terriko: (Default)
Wedding photo links here:
https://wedding.afront.org/

Yes, it went well, aside from one of our friends getting a sprained ankle walking in and having 3x the amount of food we needed I think.

No, there are no honeymoon plans, as I need my vacation for family this year. Perhaps another year.

Yes, I did make my own dress. Note the pocket I added the morning of my wedding day. It was invaluable as it meant I could carry my cell phone and give my parents and grandmother a bit of a personal tour of the site.

No, I am not becoming American at this time. Do you people even know how long that takes? (But I don't want to anyhow, so it's moot.) I got my green card some weeks before the wedding, so this does not affect my immigration status in any way.

Yes, I am still recovering.
terriko: (Default)
Do you still have a job?

Yup, so far! J too. But J's dad has had to switch companies. Thankfully, he got an interview and offer right away for a position that's up his alley, so that's cool. Sadly, he'll be moving for the new job shortly after our wedding.

How's that wedding planning going?

Actually pretty well. We're hardly done, but we spent time this week painting the stairway and reading stuff from the choose-your-own-adventure ceremony guide our most excellent officiant sent. Some of the options in the book were... hilariously not us. Much laughter ensued. :)

But yes, we've got a list and we're ticking things off it. Being internet generation that we are, the list is actually a Google spreadsheet and the closest thing we have to a wedding planner is a grumpy sysadmin in Denver who is determined that we won't run out of food. Okay, we also have a whole IRC channel full of folk who are also double and triple-checking our checklist. We are seriously lucky to know such great people.

Are you getting stressed out yet?

Not this week -- we've actually been relaxing a little again. We've got a great community of friends, as I said above. And especially lately, J and I have been especially in sync as we sort out tasks and try to finish the last house reno stuff. (I would never have thought looking at carpet could be so hilarious, but it was!) We were pretty worn out after Pycon and the cold we caught, but we've been kind to ourselves and each other, and it's been good. It probably helps that neither of us cares deeply about the details: there'll be food, and friends, and a legal tying of the knot, and everything else will work out or it'll be a hilarious story to tell people later. We're so very lucky that there aren't huge complicated wedding traditions on either side of the family, but also that both of us are quite happy to say no when we're told we just "must" do something. ("But there have to be flowers!" "There are, they're in the garden" "But couldn't you just buy..." "... buy more flowers and put them in the ground?")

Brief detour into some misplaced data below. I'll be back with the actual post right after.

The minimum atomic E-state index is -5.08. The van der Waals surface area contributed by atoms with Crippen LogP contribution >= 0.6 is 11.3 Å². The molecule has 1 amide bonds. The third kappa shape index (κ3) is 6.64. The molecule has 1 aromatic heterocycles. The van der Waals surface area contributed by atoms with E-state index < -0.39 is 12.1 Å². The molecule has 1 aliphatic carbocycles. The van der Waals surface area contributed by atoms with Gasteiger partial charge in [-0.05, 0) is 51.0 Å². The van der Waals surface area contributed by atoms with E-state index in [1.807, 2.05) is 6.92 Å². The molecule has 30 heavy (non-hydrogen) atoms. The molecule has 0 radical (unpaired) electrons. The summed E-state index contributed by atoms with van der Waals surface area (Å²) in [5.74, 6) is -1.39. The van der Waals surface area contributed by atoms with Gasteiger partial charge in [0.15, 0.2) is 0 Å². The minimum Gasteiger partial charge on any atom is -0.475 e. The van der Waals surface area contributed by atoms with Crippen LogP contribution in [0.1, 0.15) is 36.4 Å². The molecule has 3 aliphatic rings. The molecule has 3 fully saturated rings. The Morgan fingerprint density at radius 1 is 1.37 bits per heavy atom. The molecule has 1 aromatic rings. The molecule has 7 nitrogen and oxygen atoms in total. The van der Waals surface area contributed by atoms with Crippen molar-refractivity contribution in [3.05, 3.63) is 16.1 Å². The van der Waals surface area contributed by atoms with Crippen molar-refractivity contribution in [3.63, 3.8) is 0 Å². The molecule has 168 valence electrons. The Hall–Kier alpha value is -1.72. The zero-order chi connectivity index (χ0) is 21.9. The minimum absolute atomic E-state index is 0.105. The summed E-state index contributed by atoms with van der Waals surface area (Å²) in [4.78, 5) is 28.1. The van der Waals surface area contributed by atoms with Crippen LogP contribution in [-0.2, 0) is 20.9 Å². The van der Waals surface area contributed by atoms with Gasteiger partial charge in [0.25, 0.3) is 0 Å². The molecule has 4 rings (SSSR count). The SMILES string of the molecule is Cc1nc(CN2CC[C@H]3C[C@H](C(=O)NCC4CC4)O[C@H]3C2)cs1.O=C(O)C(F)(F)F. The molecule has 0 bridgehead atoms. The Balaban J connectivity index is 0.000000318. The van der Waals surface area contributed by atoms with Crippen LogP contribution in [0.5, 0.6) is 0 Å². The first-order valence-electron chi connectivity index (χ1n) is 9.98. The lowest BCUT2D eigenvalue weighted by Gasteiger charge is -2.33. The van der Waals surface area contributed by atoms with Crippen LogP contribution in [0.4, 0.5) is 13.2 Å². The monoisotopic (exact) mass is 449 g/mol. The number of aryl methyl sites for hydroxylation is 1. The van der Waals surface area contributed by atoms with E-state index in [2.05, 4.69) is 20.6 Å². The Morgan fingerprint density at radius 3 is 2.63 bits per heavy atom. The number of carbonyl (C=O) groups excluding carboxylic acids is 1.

Anyhow, life is good, but painting the guest bedrooms and dealing with lists *is* taking up a lot of my evenings, so you might not be hearing *that* much from me for the next few weeks. Wish me luck!
terriko: (Default)
A friend posted a screenshot of this impressive webkit issue:

12717998_10208687820094489_6961418503102908676_n

Which of course, inspired me to write this:

"Really, it was only a matter of time before someone tried to present the Yellow Sign in court. It was something of a miracle that more people hadn't tried to enter it into the public record. Still, she'd apparently gotten complacent about it in her old age. As voting expert Persily pulled out his maps, she didn't notice the sign tucked into the corner of the document until his voice started to change. Thankfully, while youth and speed had long since passed her by, age and cunning held well in their stead, and the glasses she'd had enchanted did their job leaving her mind clear despite the exposure to the symbol. She waited a moment as he continued the incanatation overlaid in some statement about voting in Texas, then began her own counter-charm. Justice Ginsberg wasn't about to let some cultist stand in the way of government accountability, not this day."

And to think I was just thinking, the other day, that it was a shame that I didn't write as much fiction as I used to. I'm not even sure how I feel about this now. ;)
terriko: (Default)
This is crossposted from Curiousity.ca, my personal maker blog. If you want to link to this post, please use the original link since the formatting there is usually better.

My other goal for 2015 was to try some more stranded colourwork that wasn’t double-knitting. I had intended to do more simple stuff, but I fell in love with this pattern and you know how it goes from there.


Strawberry Fields gloves


The pattern is Strawberry Fields by Jami Brynildson. It was one of the shop patterns offered by Knitting Bee during the 2015 yarn crawl (shops offer one or two patterns free with purchase during the crawl and they’re available for sale after the event). I got the kit at Knitting Bee during the crawl since it was one of the patterns I knew I wanted to make.


The yarn is Black Trillium pebble sock yarn, which is amazing and I would totally work with again. The kit was more than enough to do the pattern, so I’ve got some nice little balls left over for a dash of colour in some future project.